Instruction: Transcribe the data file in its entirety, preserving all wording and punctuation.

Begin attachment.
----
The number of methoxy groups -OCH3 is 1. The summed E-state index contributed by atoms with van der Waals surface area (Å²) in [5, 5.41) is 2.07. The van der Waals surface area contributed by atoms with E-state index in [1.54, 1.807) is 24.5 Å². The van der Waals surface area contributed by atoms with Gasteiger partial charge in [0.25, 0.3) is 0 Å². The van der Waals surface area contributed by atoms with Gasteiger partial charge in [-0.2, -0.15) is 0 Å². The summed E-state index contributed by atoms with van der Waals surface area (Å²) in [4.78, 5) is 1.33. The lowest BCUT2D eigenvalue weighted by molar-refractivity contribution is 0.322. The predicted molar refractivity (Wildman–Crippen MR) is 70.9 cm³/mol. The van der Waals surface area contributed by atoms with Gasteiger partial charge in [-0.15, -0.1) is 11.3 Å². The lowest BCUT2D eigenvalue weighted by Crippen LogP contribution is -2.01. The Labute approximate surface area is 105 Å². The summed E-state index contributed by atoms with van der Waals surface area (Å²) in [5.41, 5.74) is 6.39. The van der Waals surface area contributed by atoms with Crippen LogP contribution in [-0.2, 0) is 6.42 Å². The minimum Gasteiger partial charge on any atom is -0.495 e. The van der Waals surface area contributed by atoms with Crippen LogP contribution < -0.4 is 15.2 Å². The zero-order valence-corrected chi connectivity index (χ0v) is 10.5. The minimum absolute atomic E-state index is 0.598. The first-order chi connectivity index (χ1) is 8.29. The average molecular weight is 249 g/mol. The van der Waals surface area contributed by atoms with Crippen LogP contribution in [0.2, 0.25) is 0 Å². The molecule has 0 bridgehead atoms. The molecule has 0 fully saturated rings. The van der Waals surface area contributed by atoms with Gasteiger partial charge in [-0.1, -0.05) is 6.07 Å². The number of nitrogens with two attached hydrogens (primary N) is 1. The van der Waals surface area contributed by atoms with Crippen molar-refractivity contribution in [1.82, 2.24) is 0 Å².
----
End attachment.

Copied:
The number of methoxy groups -OCH3 is 1. The summed E-state index contributed by atoms with van der Waals surface area (Å²) in [5, 5.41) is 2.07. The van der Waals surface area contributed by atoms with E-state index in [1.54, 1.807) is 24.5 Å². The van der Waals surface area contributed by atoms with Gasteiger partial charge in [0.25, 0.3) is 0 Å². The van der Waals surface area contributed by atoms with Gasteiger partial charge in [-0.2, -0.15) is 0 Å². The summed E-state index contributed by atoms with van der Waals surface area (Å²) in [4.78, 5) is 1.33. The lowest BCUT2D eigenvalue weighted by molar-refractivity contribution is 0.322. The predicted molar refractivity (Wildman–Crippen MR) is 70.9 cm³/mol. The van der Waals surface area contributed by atoms with Gasteiger partial charge in [-0.15, -0.1) is 11.3 Å². The lowest BCUT2D eigenvalue weighted by Crippen LogP contribution is -2.01. The Labute approximate surface area is 105 Å². The summed E-state index contributed by atoms with van der Waals surface area (Å²) in [5.41, 5.74) is 6.39. The van der Waals surface area contributed by atoms with Crippen LogP contribution in [-0.2, 0) is 6.42 Å². The minimum Gasteiger partial charge on any atom is -0.495 e. The van der Waals surface area contributed by atoms with Crippen LogP contribution < -0.4 is 15.2 Å². The zero-order valence-corrected chi connectivity index (χ0v) is 10.5. The minimum absolute atomic E-state index is 0.598. The first-order chi connectivity index (χ1) is 8.29. The average molecular weight is 249 g/mol. The van der Waals surface area contributed by atoms with Crippen LogP contribution in [0.2, 0.25) is 0 Å². The molecule has 0 bridgehead atoms. The molecule has 0 fully saturated rings. The van der Waals surface area contributed by atoms with Gasteiger partial charge in [-0.1, -0.05) is 6.07 Å². The number of nitrogens with two attached hydrogens (primary N) is 1. The van der Waals surface area contributed by atoms with Crippen molar-refractivity contribution in [1.82, 2.24) is 0 Å².